School’s not out – but it darned well should be!

It’s that time of year again.

When each evening I have no idea what we’re going to eat until half an hour before. When baked beans become a  staple part of our diet.  And I don’t even care.

When I haven’t looked at my son’s reading record for several weeks, or heard him read a book. And I don’t care (ok, he’s reading to himself so I’m pretty lucky).

When the sun is finally, actually, yes really shining, and the beach is yelling at me saying its been far too long since we saw each other.  And I do care.

When I can’t even be bothered to find a funny image or photo for this post.

When my normally conscientious daughter says she can’t face school.  Her desire to day-dream or play mean our requests to “be here, do that” fall on even deafer ears.  So tempers flare.  I care a great deal about this.

When I find my normally conscientious self actually says to her daughter ‘Maybe don’t worry about doing your homework – what’s the worst that can happen?’

When I can’t bear to read American blogs for fear of the Huge Green-Eyed Monster reaching out and engulfing me as I read their posts about how they’re all in chill-out, go-the-beach, kick-a-ball-around-the-yard mode (sorry guys, you’d understand if you lived here!).

In short, the need for a break is getting beyond a joke, and the season is telling us to kick back, relax, enjoy what it has to offer and let the kids run free.

Lets face it – July and school simply don’t mix.

And I know the only reason they’re in school is because the government is obsessed with targets and producing globally competitive economically productive citizens.  This, and the many parents who both work full time and find 6 weeks of holidays a challenge let alone the 8 that most countries get.

This is hard. And I’m very lucky that I don’t have to work around my kids in the holidays to make ends meet.

So, I’m at risk of making myself unpopular with those of you who do work or find 6 weeks of children under your feet a real stretch.  It’s such a tough job working and being a parent. You have my utmost respect.

But the reason I’m writing this is that I feel passionately that our kids are missing out on quality day-dreaming time and the best weather of the year because of the country’s need to produce wealth.  Our kids are worked so hard for the rest of the year, far harder than we ever were, that they deserve a decent break.

I wrote about this essential human (and child’s) need for ‘kairos’ time in a post last summer holidays (Back to School: Farewell Kairos, Hello Chronos), and even though I desperately miss quiet, uninterrupted adult time during the holidays, I know how deeply important it is for a child to be given that ‘no agenda’ time.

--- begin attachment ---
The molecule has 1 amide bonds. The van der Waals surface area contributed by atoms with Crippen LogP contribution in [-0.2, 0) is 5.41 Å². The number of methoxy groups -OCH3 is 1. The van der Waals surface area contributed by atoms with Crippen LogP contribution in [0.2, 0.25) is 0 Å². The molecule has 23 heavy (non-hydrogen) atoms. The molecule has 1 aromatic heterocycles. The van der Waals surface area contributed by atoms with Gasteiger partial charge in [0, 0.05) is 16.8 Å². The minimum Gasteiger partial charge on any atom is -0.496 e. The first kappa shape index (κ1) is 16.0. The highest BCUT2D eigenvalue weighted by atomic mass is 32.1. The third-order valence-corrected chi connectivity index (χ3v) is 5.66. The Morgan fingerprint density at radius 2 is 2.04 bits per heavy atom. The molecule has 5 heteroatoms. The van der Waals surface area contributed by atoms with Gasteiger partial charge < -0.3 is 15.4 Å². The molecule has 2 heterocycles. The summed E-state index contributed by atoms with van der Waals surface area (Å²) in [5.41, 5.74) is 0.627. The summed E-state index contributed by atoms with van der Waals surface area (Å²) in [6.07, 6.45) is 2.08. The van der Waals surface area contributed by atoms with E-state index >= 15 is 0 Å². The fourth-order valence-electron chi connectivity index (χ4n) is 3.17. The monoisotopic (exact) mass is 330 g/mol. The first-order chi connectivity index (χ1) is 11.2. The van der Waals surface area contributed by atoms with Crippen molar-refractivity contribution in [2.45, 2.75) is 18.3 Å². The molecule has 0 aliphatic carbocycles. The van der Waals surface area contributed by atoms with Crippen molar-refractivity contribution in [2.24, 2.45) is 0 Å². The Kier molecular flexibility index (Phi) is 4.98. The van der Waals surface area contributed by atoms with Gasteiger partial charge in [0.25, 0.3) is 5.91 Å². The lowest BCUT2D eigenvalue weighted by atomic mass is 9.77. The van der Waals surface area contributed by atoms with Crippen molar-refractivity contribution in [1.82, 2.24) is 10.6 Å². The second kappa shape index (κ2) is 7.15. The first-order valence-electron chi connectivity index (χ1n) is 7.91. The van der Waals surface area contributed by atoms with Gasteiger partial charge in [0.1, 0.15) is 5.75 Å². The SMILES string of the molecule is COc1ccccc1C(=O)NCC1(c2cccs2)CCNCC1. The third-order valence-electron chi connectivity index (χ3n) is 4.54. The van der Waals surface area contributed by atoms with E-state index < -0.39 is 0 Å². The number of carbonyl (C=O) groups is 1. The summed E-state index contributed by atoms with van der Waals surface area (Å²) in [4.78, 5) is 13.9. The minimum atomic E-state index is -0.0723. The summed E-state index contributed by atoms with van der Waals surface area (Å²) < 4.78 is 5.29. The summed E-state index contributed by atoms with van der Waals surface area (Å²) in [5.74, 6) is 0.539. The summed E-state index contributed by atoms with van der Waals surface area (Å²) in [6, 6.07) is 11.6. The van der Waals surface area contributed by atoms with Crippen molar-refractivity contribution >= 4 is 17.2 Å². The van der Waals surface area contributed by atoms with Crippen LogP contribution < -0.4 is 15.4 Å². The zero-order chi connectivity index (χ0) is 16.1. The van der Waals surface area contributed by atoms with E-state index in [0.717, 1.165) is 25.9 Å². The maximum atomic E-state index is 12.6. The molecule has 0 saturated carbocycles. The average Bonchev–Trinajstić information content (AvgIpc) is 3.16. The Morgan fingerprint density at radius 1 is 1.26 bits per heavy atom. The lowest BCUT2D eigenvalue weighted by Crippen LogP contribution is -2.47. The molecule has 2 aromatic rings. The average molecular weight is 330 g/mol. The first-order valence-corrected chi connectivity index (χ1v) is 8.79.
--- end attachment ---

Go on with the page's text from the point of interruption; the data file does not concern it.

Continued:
Ok, maybe the practical solution isn’t longer summer holidays, but longer half-terms in May and in October.  One paltry week off in October is so hard on infant-aged kids who have to effectively sit still for seven weeks in a row. And the weather is often better at May half term.  (See the BBC’s online magazine for ‘What length should the summer holidays be?’ for an article debating just this).

My point is I feel the pressure of modern British life is so affecting our children that we are robbing them of their childhoods, and damaging their relationship with their parents.

Let me give you an example: my daughter and I had a ‘set to’ at the weekend, after weeks of happy calm, which all arose out of the fact that we’d had a lovely, long busy weekend full of usual end of term summer fodder – school fairs and village Larks in the Parks. As a result she’d not done her homework and it was late before she’d even started getting ready for bed.  She didn’t hear my 3 requests for her to get to bed as she was so focused on making a flag for South Africa day the next day (which she didn’t have to do, it was her idea admittedly) and you guessed it, I ended up shouting, yet again. Tears of exhaustion and frustration from her – she genuinely hadn’t heard my requests.  Followed by more stress in the morning choosing clothes for South Africa day and more tears….

You get the picture. We’ve all been there. Although I most probably shout more than you do.  Or maybe I don’t.  Who knows?

I wrote her a poem the next day which it sums up how I feel:


Umpire of Your Day

I’m so sorry, my love, when I make you cry

When the anger comes out and the daggers fly.

I don’t do it to hurt you, or bring a tear to your eye

But I can see why it makes you ask the question ‘Why?’


The thing is I love you, with all of my heart

And hate it when anger tears us apart


The need to be here, do this and do that,

Get up, have breakfast, don’t forget your hat

The constant demands of the school day

Mean life can be pressured, fun gets in the way


I wish I wasn’t always the umpire of your day

“Stop what you’re doing and put it away!”

But how would you get your sleep or your food

And you might end up going to school in the nude!


I’d love to be calmer and not so red-hot

When you’re still in your clothes and it’s past bedtime slot

I realise you don’t always hear what I say

You’re engrossed in your book or masterpiece of the day


I wish school was shorter and no homework was given

Then life would be a much easier living

I wish term was finished, you could run free and roam,